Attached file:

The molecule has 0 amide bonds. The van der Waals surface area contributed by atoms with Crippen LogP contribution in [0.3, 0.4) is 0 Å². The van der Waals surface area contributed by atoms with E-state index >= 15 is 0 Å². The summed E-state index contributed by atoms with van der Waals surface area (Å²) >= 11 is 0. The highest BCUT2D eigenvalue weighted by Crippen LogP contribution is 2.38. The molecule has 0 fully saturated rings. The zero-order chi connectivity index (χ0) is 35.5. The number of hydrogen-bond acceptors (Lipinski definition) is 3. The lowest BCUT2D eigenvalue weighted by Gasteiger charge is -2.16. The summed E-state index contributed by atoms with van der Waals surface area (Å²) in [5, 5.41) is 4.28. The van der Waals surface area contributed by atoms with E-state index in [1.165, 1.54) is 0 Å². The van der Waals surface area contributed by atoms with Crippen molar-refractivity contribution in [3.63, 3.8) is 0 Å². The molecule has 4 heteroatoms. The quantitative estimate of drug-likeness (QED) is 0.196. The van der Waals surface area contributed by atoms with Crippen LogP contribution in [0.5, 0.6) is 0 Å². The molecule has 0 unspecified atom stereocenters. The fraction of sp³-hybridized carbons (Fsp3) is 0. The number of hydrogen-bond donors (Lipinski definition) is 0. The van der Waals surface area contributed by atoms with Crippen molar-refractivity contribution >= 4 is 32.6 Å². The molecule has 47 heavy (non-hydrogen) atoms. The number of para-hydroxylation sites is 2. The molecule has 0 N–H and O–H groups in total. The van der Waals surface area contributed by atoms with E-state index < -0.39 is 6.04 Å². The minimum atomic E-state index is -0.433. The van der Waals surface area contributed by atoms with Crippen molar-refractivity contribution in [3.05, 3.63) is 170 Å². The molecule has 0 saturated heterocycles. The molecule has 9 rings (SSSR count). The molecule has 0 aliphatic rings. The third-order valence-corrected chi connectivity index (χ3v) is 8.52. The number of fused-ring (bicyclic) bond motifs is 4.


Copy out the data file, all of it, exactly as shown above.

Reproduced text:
The molecule has 0 amide bonds. The van der Waals surface area contributed by atoms with Crippen LogP contribution in [0.3, 0.4) is 0 Å². The van der Waals surface area contributed by atoms with E-state index >= 15 is 0 Å². The summed E-state index contributed by atoms with van der Waals surface area (Å²) >= 11 is 0. The highest BCUT2D eigenvalue weighted by Crippen LogP contribution is 2.38. The molecule has 0 fully saturated rings. The zero-order chi connectivity index (χ0) is 35.5. The number of hydrogen-bond acceptors (Lipinski definition) is 3. The lowest BCUT2D eigenvalue weighted by Gasteiger charge is -2.16. The summed E-state index contributed by atoms with van der Waals surface area (Å²) in [5, 5.41) is 4.28. The van der Waals surface area contributed by atoms with E-state index in [1.165, 1.54) is 0 Å². The van der Waals surface area contributed by atoms with Crippen molar-refractivity contribution in [3.63, 3.8) is 0 Å². The molecule has 4 heteroatoms. The quantitative estimate of drug-likeness (QED) is 0.196. The van der Waals surface area contributed by atoms with Crippen LogP contribution in [0.5, 0.6) is 0 Å². The molecule has 0 unspecified atom stereocenters. The fraction of sp³-hybridized carbons (Fsp3) is 0. The number of hydrogen-bond donors (Lipinski definition) is 0. The van der Waals surface area contributed by atoms with Crippen molar-refractivity contribution >= 4 is 32.6 Å². The molecule has 47 heavy (non-hydrogen) atoms. The number of para-hydroxylation sites is 2. The molecule has 0 N–H and O–H groups in total. The van der Waals surface area contributed by atoms with E-state index < -0.39 is 6.04 Å². The minimum atomic E-state index is -0.433. The van der Waals surface area contributed by atoms with Crippen molar-refractivity contribution in [3.05, 3.63) is 170 Å². The molecule has 0 saturated heterocycles. The molecule has 9 rings (SSSR count). The molecule has 0 aliphatic rings. The third-order valence-corrected chi connectivity index (χ3v) is 8.52. The number of fused-ring (bicyclic) bond motifs is 4.